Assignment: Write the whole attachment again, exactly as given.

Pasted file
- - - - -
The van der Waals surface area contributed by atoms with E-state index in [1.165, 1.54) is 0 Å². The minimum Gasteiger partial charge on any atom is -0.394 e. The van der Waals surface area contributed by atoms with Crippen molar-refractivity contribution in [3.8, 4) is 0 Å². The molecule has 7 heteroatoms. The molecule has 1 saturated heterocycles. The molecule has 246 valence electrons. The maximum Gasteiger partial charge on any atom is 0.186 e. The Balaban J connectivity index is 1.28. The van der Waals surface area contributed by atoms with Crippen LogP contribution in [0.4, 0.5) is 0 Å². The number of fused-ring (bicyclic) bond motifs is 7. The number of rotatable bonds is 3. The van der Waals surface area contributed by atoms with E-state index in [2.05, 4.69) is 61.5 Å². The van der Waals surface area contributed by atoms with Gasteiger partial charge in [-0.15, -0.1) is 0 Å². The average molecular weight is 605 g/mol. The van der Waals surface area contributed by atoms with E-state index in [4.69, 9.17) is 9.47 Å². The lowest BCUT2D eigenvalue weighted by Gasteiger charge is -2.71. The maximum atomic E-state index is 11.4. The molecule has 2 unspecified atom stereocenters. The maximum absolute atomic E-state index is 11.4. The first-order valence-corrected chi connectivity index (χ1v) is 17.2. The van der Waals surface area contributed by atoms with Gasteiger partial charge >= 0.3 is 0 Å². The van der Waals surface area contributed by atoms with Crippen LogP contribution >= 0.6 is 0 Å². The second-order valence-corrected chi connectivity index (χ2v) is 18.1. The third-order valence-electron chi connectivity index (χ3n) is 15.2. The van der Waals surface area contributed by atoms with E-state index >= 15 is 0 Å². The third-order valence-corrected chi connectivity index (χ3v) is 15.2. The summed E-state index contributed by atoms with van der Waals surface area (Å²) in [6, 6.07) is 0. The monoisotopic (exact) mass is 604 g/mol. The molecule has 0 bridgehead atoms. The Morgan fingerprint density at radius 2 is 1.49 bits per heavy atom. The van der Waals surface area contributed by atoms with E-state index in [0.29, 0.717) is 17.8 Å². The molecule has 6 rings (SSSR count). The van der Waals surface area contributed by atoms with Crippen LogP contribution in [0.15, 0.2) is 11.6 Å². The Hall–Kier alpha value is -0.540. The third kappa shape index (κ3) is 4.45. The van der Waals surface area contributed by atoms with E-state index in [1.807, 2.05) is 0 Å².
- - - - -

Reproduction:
The van der Waals surface area contributed by atoms with E-state index in [1.165, 1.54) is 0 Å². The minimum Gasteiger partial charge on any atom is -0.394 e. The van der Waals surface area contributed by atoms with Crippen molar-refractivity contribution in [3.8, 4) is 0 Å². The molecule has 7 heteroatoms. The molecule has 1 saturated heterocycles. The molecule has 246 valence electrons. The maximum Gasteiger partial charge on any atom is 0.186 e. The Balaban J connectivity index is 1.28. The van der Waals surface area contributed by atoms with Crippen LogP contribution in [0.4, 0.5) is 0 Å². The number of fused-ring (bicyclic) bond motifs is 7. The number of rotatable bonds is 3. The van der Waals surface area contributed by atoms with E-state index in [2.05, 4.69) is 61.5 Å². The van der Waals surface area contributed by atoms with Gasteiger partial charge in [-0.15, -0.1) is 0 Å². The average molecular weight is 605 g/mol. The van der Waals surface area contributed by atoms with E-state index in [4.69, 9.17) is 9.47 Å². The lowest BCUT2D eigenvalue weighted by Gasteiger charge is -2.71. The maximum atomic E-state index is 11.4. The molecule has 2 unspecified atom stereocenters. The maximum absolute atomic E-state index is 11.4. The first-order valence-corrected chi connectivity index (χ1v) is 17.2. The van der Waals surface area contributed by atoms with Gasteiger partial charge >= 0.3 is 0 Å². The van der Waals surface area contributed by atoms with Crippen LogP contribution >= 0.6 is 0 Å². The second-order valence-corrected chi connectivity index (χ2v) is 18.1. The third-order valence-electron chi connectivity index (χ3n) is 15.2. The van der Waals surface area contributed by atoms with E-state index >= 15 is 0 Å². The third-order valence-corrected chi connectivity index (χ3v) is 15.2. The summed E-state index contributed by atoms with van der Waals surface area (Å²) in [6, 6.07) is 0. The monoisotopic (exact) mass is 604 g/mol. The molecule has 0 bridgehead atoms. The Morgan fingerprint density at radius 2 is 1.49 bits per heavy atom. The van der Waals surface area contributed by atoms with E-state index in [0.29, 0.717) is 17.8 Å². The molecule has 6 rings (SSSR count). The van der Waals surface area contributed by atoms with Crippen LogP contribution in [0.15, 0.2) is 11.6 Å². The Hall–Kier alpha value is -0.540. The third kappa shape index (κ3) is 4.45. The van der Waals surface area contributed by atoms with E-state index in [1.807, 2.05) is 0 Å².